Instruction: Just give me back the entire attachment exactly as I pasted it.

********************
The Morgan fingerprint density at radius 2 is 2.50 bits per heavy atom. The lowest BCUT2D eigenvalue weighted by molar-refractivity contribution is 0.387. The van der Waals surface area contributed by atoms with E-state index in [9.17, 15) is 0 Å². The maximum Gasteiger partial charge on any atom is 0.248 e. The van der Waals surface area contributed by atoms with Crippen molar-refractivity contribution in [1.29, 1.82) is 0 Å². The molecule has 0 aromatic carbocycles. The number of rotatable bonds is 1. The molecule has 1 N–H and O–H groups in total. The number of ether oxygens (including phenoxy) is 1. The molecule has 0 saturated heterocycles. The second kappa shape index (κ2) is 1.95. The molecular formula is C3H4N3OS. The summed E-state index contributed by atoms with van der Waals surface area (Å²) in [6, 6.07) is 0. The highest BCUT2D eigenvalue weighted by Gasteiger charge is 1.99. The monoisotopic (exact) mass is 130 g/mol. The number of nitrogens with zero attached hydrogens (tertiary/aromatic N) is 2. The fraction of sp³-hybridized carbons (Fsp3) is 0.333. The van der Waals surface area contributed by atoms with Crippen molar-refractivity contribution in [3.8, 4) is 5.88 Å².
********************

The Morgan fingerprint density at radius 2 is 2.50 bits per heavy atom. The lowest BCUT2D eigenvalue weighted by molar-refractivity contribution is 0.387. The van der Waals surface area contributed by atoms with E-state index in [9.17, 15) is 0 Å². The maximum Gasteiger partial charge on any atom is 0.248 e. The van der Waals surface area contributed by atoms with Crippen molar-refractivity contribution in [1.29, 1.82) is 0 Å². The molecule has 0 aromatic carbocycles. The number of rotatable bonds is 1. The molecule has 1 N–H and O–H groups in total. The number of ether oxygens (including phenoxy) is 1. The molecule has 0 saturated heterocycles. The second kappa shape index (κ2) is 1.95. The molecular formula is C3H4N3OS. The summed E-state index contributed by atoms with van der Waals surface area (Å²) in [6, 6.07) is 0. The highest BCUT2D eigenvalue weighted by Gasteiger charge is 1.99. The monoisotopic (exact) mass is 130 g/mol. The number of nitrogens with zero attached hydrogens (tertiary/aromatic N) is 2. The fraction of sp³-hybridized carbons (Fsp3) is 0.333. The van der Waals surface area contributed by atoms with Crippen molar-refractivity contribution in [3.8, 4) is 5.88 Å².